The Baptist Church of Greene was organized August 15, 1793, five years after the incorporation of the Town of Greene. In 1794, just west of the present fire station, a one story, 40'x36' building was erected and used for church services. It was unfinished inside, and had no heat. Until 1836, the building also served as a meeting house for the town, and a locked closet in the corner of the room contained the town's powder supply.
In 1827, after three decades of growth, the congregation chose to build a new church. A location was selected in the center of town, also known as The Village, and construction began. The pegged walls and timbers of the new building were so heavy, the workers were unable to raise the massive frame by themselves. They enlisted the help of the shipyard at Bath, and the job of raising the exterior walls was completed in one day.
A cyclone in 1870 blew down the steeple, but it was soon replaced and could be seen from several points about town.
Church with parsonage, 1880
During a thunderstorm on May 20, 1900, lightning struck the steeple and this lovely edifice, said to be one of the best rural churches in the Bowdoinham Association, if not the state, burned to the ground. A rapid response from the townspeople saved the parsonage (built in 1878), as well as many of the church furnishings, including the old Communion set. Purchased in 1812, this set now resides at the Maine Historical Society in Portland.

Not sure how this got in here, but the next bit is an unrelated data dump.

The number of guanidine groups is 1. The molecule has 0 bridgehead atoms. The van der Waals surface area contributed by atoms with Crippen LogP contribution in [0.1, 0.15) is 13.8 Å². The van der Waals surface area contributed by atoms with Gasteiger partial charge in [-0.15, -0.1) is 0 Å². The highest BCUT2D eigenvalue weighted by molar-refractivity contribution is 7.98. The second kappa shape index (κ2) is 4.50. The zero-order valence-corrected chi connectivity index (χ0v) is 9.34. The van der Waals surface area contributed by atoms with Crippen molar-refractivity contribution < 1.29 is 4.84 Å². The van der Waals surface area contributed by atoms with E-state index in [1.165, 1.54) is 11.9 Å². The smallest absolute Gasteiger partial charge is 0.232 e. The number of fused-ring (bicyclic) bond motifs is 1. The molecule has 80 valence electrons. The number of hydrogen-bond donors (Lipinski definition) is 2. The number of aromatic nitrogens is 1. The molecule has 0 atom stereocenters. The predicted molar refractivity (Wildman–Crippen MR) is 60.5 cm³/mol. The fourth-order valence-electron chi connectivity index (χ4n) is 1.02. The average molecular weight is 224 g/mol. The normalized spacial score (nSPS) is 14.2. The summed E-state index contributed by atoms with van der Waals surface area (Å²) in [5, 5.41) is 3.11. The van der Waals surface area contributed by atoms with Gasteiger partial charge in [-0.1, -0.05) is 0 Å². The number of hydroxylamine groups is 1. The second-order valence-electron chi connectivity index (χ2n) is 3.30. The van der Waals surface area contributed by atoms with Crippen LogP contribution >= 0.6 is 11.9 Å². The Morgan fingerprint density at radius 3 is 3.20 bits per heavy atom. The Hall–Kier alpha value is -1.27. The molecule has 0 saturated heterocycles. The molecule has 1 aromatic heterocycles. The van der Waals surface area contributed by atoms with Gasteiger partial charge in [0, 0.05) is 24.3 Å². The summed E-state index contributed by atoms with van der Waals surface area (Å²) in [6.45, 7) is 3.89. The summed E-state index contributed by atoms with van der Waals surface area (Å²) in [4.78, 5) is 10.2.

Plans were made at once to rebuild, and the current church was built on the same site as the previous building. A special service of dedication was held on June 5, 1901.
Several changes and additions have taken place since that time.
In 1952, funds donated by the estate of Walter Rose enabled the congregation to build a two-story addition to the rear of the church, providing space for Sunday School classrooms.
In 1977, a second addition added 20 feet to the length of the Sunday School, as well as a third floor.
In the early 1980's, a third addition was made to expand the sanctuary to it's current size.